Zhang S.,Northwest University, China | Sadras V.,SARDI Aquatic Sciences Center | Chen X.,China Agricultural University | Zhang F.,China Agricultural University
Field Crops Research | Year: 2013

Improvement of wheat water use efficiency (WUE = grain yield per unit seasonal evapotranspiration) in the dryland area of Loess Plateau of China is an imperative imposed by the critical situation of water resources, as well as by the demographic pressure. The aims of this study were (i) assessing WUE of dryland wheat in the Loess Plateau, and (ii) identifying management practices returning higher efficiencies. We compiled a data base of 39 sets of experiments spanning 20 years, where conventional practice was compared with alternatives including NT, no tillage without straw mulching; RT, reduced tillage without straw mulching; NTS, no tillage with straw mulching; SS, subsoiling with straw mulching; CTS, conventional tillage with straw mulching; PM, plastic film mulching 100%; RM, ridge mulched with plastic film + bare furrow; RMS, ridge mulched with plastic film + furrow mulched with crop straw.Yield ranged from 818 to 7900kgha-1 and WUE from 3.4 to 23.4kgha-1mm-1; the maximum yield and WUE were achieved under RM and RMS and the minimum under NT/RT. Practices had small and inconsistent effect on seasonal evapotranspiration, hence variation in both yield and WUE were attributable to changes in the contribution of soil evaporation to total evapotranspiration, and the partitioning of seasonal water use before and after anthesis. The yield-evapotranspiration relationship indicated that present yields are limited by environmental (e.g. seasonal distribution of rainfall) and management factors. The range of WUE is very large for the same or various practices, and thus offers tremendous opportunities for maintaining or increasing WUE. Implications for crop management and further improvement in yield and WUE are discussed. © 2013 Elsevier B.V. Source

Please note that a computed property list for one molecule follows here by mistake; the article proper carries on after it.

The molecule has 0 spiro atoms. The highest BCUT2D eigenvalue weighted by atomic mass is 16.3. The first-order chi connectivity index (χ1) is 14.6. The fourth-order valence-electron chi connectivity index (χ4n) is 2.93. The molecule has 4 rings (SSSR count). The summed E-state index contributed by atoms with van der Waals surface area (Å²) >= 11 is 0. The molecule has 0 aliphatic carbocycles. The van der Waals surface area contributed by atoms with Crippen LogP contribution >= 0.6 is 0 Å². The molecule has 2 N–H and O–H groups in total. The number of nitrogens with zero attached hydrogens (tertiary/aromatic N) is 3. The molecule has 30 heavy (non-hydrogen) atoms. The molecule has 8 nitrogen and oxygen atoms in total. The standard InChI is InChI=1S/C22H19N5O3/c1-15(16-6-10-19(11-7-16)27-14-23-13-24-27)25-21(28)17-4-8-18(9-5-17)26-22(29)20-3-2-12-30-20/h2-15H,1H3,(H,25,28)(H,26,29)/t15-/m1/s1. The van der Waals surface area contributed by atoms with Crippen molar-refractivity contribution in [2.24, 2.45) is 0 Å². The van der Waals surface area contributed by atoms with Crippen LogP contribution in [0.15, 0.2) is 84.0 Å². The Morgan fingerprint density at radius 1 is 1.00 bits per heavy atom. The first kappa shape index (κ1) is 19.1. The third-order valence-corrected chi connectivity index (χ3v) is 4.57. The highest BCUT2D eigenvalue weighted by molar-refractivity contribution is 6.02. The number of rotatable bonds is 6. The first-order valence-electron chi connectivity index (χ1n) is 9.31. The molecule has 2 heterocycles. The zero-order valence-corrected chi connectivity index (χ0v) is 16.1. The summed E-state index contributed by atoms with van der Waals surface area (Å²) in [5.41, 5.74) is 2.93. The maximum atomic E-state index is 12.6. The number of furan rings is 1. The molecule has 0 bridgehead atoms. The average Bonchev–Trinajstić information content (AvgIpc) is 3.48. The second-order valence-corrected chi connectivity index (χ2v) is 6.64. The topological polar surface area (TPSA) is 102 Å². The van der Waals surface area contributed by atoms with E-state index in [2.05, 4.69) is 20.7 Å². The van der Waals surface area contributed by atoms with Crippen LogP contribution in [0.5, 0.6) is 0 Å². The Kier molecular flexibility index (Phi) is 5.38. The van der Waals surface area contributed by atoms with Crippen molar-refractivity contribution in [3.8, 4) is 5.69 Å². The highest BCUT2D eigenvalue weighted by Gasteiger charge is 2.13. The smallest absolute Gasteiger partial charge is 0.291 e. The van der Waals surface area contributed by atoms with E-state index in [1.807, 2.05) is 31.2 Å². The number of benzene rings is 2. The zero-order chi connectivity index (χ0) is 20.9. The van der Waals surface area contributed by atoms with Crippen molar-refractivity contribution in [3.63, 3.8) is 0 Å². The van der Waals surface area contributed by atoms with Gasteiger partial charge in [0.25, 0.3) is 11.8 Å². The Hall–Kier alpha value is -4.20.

Wedderburn S.D.,University of Adelaide | Hammer M.P.,South Australian Museum | Bice C.M.,SARDI Aquatic Sciences Center
Hydrobiologia | Year: 2012

Over-abstraction of water places unsustainable pressures on river ecosystems, with the impacts amplified under drought conditions. Freshwater fishes are particularly vulnerable due to associated changes in water quality, and habitat availability, condition and connectivity. Accordingly, fish assemblages are ideal indicators of the impacts of drought and over-abstraction. The Murray-Darling Basin (MDB), south-eastern Australia, terminates at the Ramsar listed Coorong and Lower Lakes, which comprise Lake Alexandrina and Lake Albert. Over-abstraction and extreme drought during the last decade has placed these lakes under severe environmental stress. The purpose of this study was to investigate shifts in fish assemblages caused by substantial water level recession and salinization in the Lower Lakes. Small-bodied fish assemblages were sampled at the beginning and several years into the drought. Off-lake habitats held diverse fish assemblages in 2003, but most sites were dry by 2009. Remaining habitats were disconnected, salinities increased substantially, and aquatic vegetation shifted from freshwater to salt-tolerant species. There was a substantial decline in the proportion of specialist species, especially diadromous and threatened species, and an emerging dominance of generalist freshwater and estuarine species. The findings warn of the inevitable ecological impact of over-allocating water for human use in drought-prone regions, and highlight the need for adequate environmental water allocations. This study also emphasises that understanding the ecological attributes of a fish species, and the subsequent assignment to a functional group, will help predict vulnerability to decline and extirpation. © 2012 Springer Science+Business Media B.V. Source